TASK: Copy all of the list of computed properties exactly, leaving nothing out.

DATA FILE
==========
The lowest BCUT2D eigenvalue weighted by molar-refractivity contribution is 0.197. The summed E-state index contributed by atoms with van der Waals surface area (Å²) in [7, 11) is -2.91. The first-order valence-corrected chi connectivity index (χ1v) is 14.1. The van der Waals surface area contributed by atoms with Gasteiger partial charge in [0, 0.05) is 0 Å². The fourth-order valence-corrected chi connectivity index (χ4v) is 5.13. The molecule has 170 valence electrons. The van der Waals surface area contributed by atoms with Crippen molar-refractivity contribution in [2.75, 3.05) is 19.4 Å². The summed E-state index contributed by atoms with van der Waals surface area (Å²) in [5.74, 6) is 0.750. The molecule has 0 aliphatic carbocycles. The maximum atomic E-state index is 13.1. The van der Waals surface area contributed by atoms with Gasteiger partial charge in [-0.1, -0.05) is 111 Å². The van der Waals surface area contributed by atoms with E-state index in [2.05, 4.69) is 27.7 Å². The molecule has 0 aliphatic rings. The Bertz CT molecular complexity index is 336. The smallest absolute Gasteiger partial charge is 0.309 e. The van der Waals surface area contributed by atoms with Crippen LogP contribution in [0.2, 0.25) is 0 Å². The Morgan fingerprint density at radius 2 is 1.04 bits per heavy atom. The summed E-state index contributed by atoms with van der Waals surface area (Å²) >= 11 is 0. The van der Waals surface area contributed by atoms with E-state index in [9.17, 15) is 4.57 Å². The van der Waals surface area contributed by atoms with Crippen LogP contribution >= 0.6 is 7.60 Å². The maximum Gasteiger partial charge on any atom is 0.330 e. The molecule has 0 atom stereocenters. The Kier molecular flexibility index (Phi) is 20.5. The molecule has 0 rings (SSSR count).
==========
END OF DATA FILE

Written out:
The lowest BCUT2D eigenvalue weighted by molar-refractivity contribution is 0.197. The summed E-state index contributed by atoms with van der Waals surface area (Å²) in [7, 11) is -2.91. The first-order valence-corrected chi connectivity index (χ1v) is 14.1. The van der Waals surface area contributed by atoms with Gasteiger partial charge in [0, 0.05) is 0 Å². The fourth-order valence-corrected chi connectivity index (χ4v) is 5.13. The molecule has 170 valence electrons. The van der Waals surface area contributed by atoms with Crippen molar-refractivity contribution in [2.75, 3.05) is 19.4 Å². The summed E-state index contributed by atoms with van der Waals surface area (Å²) in [5.74, 6) is 0.750. The molecule has 0 aliphatic carbocycles. The maximum atomic E-state index is 13.1. The van der Waals surface area contributed by atoms with Gasteiger partial charge in [-0.1, -0.05) is 111 Å². The van der Waals surface area contributed by atoms with E-state index in [2.05, 4.69) is 27.7 Å². The molecule has 0 aliphatic rings. The Bertz CT molecular complexity index is 336. The smallest absolute Gasteiger partial charge is 0.309 e. The van der Waals surface area contributed by atoms with Crippen LogP contribution in [0.2, 0.25) is 0 Å². The Morgan fingerprint density at radius 2 is 1.04 bits per heavy atom. The summed E-state index contributed by atoms with van der Waals surface area (Å²) >= 11 is 0. The van der Waals surface area contributed by atoms with E-state index in [9.17, 15) is 4.57 Å². The van der Waals surface area contributed by atoms with Crippen LogP contribution >= 0.6 is 7.60 Å². The maximum Gasteiger partial charge on any atom is 0.330 e. The molecule has 0 atom stereocenters. The Kier molecular flexibility index (Phi) is 20.5. The molecule has 0 rings (SSSR count).